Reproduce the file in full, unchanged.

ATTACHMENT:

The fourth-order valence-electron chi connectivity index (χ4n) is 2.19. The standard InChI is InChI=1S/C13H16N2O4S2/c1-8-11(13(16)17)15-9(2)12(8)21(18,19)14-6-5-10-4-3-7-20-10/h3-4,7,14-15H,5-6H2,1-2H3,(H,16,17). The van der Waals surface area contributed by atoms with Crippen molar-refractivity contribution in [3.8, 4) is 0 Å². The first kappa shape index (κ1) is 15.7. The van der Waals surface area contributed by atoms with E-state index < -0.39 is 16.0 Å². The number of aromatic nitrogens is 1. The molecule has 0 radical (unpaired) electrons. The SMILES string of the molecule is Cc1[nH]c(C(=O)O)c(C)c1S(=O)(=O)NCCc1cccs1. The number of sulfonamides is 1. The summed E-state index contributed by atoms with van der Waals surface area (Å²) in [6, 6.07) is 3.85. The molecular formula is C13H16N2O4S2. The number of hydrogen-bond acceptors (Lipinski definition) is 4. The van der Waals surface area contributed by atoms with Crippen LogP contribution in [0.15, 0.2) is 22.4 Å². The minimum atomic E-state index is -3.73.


The fourth-order valence-electron chi connectivity index (χ4n) is 2.19. The standard InChI is InChI=1S/C13H16N2O4S2/c1-8-11(13(16)17)15-9(2)12(8)21(18,19)14-6-5-10-4-3-7-20-10/h3-4,7,14-15H,5-6H2,1-2H3,(H,16,17). The van der Waals surface area contributed by atoms with Crippen molar-refractivity contribution in [3.8, 4) is 0 Å². The first kappa shape index (κ1) is 15.7. The van der Waals surface area contributed by atoms with E-state index < -0.39 is 16.0 Å². The number of aromatic nitrogens is 1. The molecule has 0 radical (unpaired) electrons. The SMILES string of the molecule is Cc1[nH]c(C(=O)O)c(C)c1S(=O)(=O)NCCc1cccs1. The number of sulfonamides is 1. The summed E-state index contributed by atoms with van der Waals surface area (Å²) in [6, 6.07) is 3.85. The molecular formula is C13H16N2O4S2. The number of hydrogen-bond acceptors (Lipinski definition) is 4. The van der Waals surface area contributed by atoms with Crippen LogP contribution in [0.15, 0.2) is 22.4 Å². The minimum atomic E-state index is -3.73.